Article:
Some teachers would be horrified at this. Some – not us – would even try to get them to speak in the TL. But jGR involves no forced output of any kind and is for the good of the class and may not be for the good of these few kids who fit your description above, Ben. So that’s my first answer.

    We teach the kid first and we differentiate with them as well as those at the other end of the spectrum, those who can’t process fast but try. We differentiate. It is as if they are flawed in a weird way, like God is taking away their ability to speak or something. But He won’t do that forever, he is only doing it now.

    And we are being used in that way, do you see, to help draw the kid out into life where, in spite of the fear inflicted by others/parents/teachers/life itself, we are there to be patient, smile, and wait years if we have to for our flowers to take root in the firm and rich soil of our classrooms, and grow into trust of life.

    To do otherwise, to grade these few kids using the rubric and forcing output would be horrible for all involved. So yes there is no exception to forced output, if we want our flowers to grow at their own rate, the natural rate, the rate that brings them safety. So we do it that way.

  8. Ben the second answer describes the kids of average intelligence and not the rare highly intelligent ones, which I addressed above.

    So I am trying to state that there are two kinds of non-responsive kids – those whose cardboard cutout demeanor is made of fear (addressed above) and those who can do more but choose not to out of a kind of teenage arrogance and pride and a certain kid of teenage defiance, which, I agree, has its base in fear but somehow is different from the rare kid I describe above. What about those kids? Do we hold them accountable? Yes.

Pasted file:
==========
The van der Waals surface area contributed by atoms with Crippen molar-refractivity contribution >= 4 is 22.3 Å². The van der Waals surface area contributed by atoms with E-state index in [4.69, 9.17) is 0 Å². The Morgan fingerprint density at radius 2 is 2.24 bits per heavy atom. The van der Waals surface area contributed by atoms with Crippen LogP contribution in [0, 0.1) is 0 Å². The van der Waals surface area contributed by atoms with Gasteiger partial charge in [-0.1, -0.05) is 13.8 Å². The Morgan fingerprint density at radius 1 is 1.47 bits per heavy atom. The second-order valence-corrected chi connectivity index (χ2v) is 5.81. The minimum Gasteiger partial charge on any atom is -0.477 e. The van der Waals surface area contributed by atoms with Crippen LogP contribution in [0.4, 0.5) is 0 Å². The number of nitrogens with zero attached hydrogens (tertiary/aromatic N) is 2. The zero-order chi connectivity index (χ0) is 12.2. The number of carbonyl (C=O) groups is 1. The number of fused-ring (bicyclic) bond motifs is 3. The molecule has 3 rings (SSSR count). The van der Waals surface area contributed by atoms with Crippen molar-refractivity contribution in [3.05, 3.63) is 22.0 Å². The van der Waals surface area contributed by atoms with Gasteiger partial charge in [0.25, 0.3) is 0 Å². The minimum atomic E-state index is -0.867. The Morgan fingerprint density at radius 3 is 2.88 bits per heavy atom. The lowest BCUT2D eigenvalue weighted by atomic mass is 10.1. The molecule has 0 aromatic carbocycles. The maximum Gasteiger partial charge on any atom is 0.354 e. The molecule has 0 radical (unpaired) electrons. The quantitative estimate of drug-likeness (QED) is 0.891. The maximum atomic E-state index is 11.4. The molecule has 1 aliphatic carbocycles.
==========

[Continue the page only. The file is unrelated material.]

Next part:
My own reaction to that more commonly occurring kid is to give them the 2 and make them work the plastic wrap off by themselves a little. I know the difference between the rare kid above and the more common kid who is the second type of non-participant, and I make kids of this second type show up more because I know they can.

    We have to be able to tell the difference, of course, between the type 1 kids and the type 2 kids. I’ll leave this idea at that and wait for your response. But do you agree that there are two types of non-participants in our classes and that some need to be exempt – the type 1 kids above, and then this second type, who need to have jGR applied fully to get them to grow because that is what they need?

    Specifically, the type 2 kids normally would earn a 2 at this early point in the year and then they wold be set up to work in class for the 3 because, unlike the type 1 kid, they CAN get on the bike and they CAN unwrap the plastic wrap and they are NOT stuck in a mine. I think I have expressed this clearly and I hope so. We do need to see this difference and be able to apply it when we use jGR. What do you think?

    (Getting any bike rides in out there? Got any jobs out there in California? Half time or one class a day? Slavic is thinking of coming back home, right back where I started from after a strange life long detour to the east. I miss my peeps.)

  9. I had one of these highly intelligent quiet kids come to me the other day concerned about their participation (jGR here) grade. It was lower than last year. They want an A. I told her that I get that she understands, but I also need to be able to OBSERVE that she understands, given that this is the participation/interpersonal component of her grade. I stated that she need not become louder or more boisterous, but just do gestures when I ask, respond, and above all, show me with her eyes that she is getting it all. (I also stated that I would take into consideration her concerns and that I would try to see via other indicators her participation.) This week has been great for her, has kind of pulled her out of that allowed nonchalance, and got her responding and keeping eye contact better than ever. It worked in this case.

    Maybe a way to separate those two types of non-responsive students Ben mentions above is to encourage disappointed (with Participation grade) students to come talk to us privately about this. We know, if we are honest with them and if we push them to be honest with themselves, which students we are dealing with.

  10. I had to post grades so I didn’t incorporate that new 12 range. Now have six more weeks to reflect on it. As it turned out, keeping the old 10 scale but dropping the weight of jGR down to 30% got the numbers really in the right place. I may just keep it. It’s fair, I don’t inflate the jGR grades, which is my biggest concern, and all is good.